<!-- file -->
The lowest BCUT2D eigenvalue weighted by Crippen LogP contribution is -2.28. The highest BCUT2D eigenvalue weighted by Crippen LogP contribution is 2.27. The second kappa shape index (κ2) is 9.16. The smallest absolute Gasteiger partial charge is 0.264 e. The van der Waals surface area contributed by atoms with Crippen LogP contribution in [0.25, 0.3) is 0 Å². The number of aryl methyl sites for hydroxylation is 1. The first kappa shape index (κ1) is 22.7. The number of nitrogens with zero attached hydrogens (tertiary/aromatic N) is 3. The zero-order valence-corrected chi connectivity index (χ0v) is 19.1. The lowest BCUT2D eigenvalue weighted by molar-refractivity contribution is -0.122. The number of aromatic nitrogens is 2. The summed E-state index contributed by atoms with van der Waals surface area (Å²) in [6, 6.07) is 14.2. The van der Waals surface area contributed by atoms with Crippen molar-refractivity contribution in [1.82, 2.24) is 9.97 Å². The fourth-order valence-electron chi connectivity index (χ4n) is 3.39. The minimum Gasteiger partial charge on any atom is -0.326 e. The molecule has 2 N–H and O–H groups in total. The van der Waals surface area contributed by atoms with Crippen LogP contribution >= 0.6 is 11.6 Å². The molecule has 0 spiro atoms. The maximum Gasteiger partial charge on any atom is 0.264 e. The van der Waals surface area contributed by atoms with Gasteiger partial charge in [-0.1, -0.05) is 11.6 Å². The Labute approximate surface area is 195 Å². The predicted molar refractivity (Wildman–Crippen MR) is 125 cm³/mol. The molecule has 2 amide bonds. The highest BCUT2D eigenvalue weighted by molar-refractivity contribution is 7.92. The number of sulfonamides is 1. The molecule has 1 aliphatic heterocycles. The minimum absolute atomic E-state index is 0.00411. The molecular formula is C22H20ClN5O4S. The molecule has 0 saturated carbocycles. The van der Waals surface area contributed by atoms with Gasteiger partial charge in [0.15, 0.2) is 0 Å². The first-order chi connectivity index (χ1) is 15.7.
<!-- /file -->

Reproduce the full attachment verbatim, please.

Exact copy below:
The lowest BCUT2D eigenvalue weighted by Crippen LogP contribution is -2.28. The highest BCUT2D eigenvalue weighted by Crippen LogP contribution is 2.27. The second kappa shape index (κ2) is 9.16. The smallest absolute Gasteiger partial charge is 0.264 e. The van der Waals surface area contributed by atoms with Crippen LogP contribution in [0.25, 0.3) is 0 Å². The number of aryl methyl sites for hydroxylation is 1. The first kappa shape index (κ1) is 22.7. The number of nitrogens with zero attached hydrogens (tertiary/aromatic N) is 3. The zero-order valence-corrected chi connectivity index (χ0v) is 19.1. The lowest BCUT2D eigenvalue weighted by molar-refractivity contribution is -0.122. The number of aromatic nitrogens is 2. The summed E-state index contributed by atoms with van der Waals surface area (Å²) in [6, 6.07) is 14.2. The van der Waals surface area contributed by atoms with Crippen molar-refractivity contribution in [1.82, 2.24) is 9.97 Å². The fourth-order valence-electron chi connectivity index (χ4n) is 3.39. The minimum Gasteiger partial charge on any atom is -0.326 e. The molecule has 2 N–H and O–H groups in total. The van der Waals surface area contributed by atoms with Crippen LogP contribution >= 0.6 is 11.6 Å². The molecule has 0 spiro atoms. The maximum Gasteiger partial charge on any atom is 0.264 e. The van der Waals surface area contributed by atoms with Gasteiger partial charge in [-0.1, -0.05) is 11.6 Å². The Labute approximate surface area is 195 Å². The predicted molar refractivity (Wildman–Crippen MR) is 125 cm³/mol. The molecule has 2 amide bonds. The highest BCUT2D eigenvalue weighted by molar-refractivity contribution is 7.92. The number of sulfonamides is 1. The molecule has 1 aliphatic heterocycles. The minimum absolute atomic E-state index is 0.00411. The molecular formula is C22H20ClN5O4S. The molecule has 0 saturated carbocycles. The van der Waals surface area contributed by atoms with Gasteiger partial charge in [0.15, 0.2) is 0 Å². The first-order chi connectivity index (χ1) is 15.7.